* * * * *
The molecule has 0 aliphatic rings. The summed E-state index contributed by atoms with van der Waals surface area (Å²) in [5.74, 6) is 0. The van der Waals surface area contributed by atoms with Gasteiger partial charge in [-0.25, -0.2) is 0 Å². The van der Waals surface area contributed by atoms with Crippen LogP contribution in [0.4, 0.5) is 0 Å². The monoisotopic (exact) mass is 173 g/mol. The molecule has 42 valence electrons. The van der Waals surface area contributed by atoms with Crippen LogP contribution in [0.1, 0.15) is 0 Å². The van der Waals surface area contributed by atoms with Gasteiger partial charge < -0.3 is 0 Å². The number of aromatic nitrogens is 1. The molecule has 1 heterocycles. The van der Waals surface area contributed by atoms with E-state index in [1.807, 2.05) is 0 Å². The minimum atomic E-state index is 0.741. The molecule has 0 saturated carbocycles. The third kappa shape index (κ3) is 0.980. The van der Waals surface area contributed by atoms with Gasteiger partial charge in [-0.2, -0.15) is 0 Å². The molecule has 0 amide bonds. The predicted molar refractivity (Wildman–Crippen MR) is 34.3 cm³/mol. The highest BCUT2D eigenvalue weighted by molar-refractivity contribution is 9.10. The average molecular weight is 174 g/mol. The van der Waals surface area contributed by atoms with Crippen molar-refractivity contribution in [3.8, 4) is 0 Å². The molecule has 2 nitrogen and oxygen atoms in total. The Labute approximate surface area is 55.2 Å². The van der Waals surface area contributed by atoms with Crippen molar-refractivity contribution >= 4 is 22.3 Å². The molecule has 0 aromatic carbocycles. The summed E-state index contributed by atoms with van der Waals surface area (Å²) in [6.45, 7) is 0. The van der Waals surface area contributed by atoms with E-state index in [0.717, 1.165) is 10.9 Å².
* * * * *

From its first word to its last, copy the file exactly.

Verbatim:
The molecule has 0 aliphatic rings. The summed E-state index contributed by atoms with van der Waals surface area (Å²) in [5.74, 6) is 0. The van der Waals surface area contributed by atoms with Gasteiger partial charge in [-0.25, -0.2) is 0 Å². The van der Waals surface area contributed by atoms with Crippen LogP contribution in [0.4, 0.5) is 0 Å². The monoisotopic (exact) mass is 173 g/mol. The molecule has 42 valence electrons. The van der Waals surface area contributed by atoms with Crippen LogP contribution in [0.1, 0.15) is 0 Å². The van der Waals surface area contributed by atoms with Gasteiger partial charge < -0.3 is 0 Å². The number of aromatic nitrogens is 1. The molecule has 1 heterocycles. The van der Waals surface area contributed by atoms with E-state index in [1.807, 2.05) is 0 Å². The minimum atomic E-state index is 0.741. The molecule has 0 saturated carbocycles. The third kappa shape index (κ3) is 0.980. The van der Waals surface area contributed by atoms with Gasteiger partial charge in [-0.2, -0.15) is 0 Å². The molecule has 0 amide bonds. The predicted molar refractivity (Wildman–Crippen MR) is 34.3 cm³/mol. The highest BCUT2D eigenvalue weighted by molar-refractivity contribution is 9.10. The average molecular weight is 174 g/mol. The van der Waals surface area contributed by atoms with Crippen molar-refractivity contribution in [3.8, 4) is 0 Å². The molecule has 2 nitrogen and oxygen atoms in total. The Labute approximate surface area is 55.2 Å². The van der Waals surface area contributed by atoms with Crippen molar-refractivity contribution >= 4 is 22.3 Å². The molecule has 0 aromatic carbocycles. The summed E-state index contributed by atoms with van der Waals surface area (Å²) in [6.45, 7) is 0. The van der Waals surface area contributed by atoms with E-state index in [0.717, 1.165) is 10.9 Å².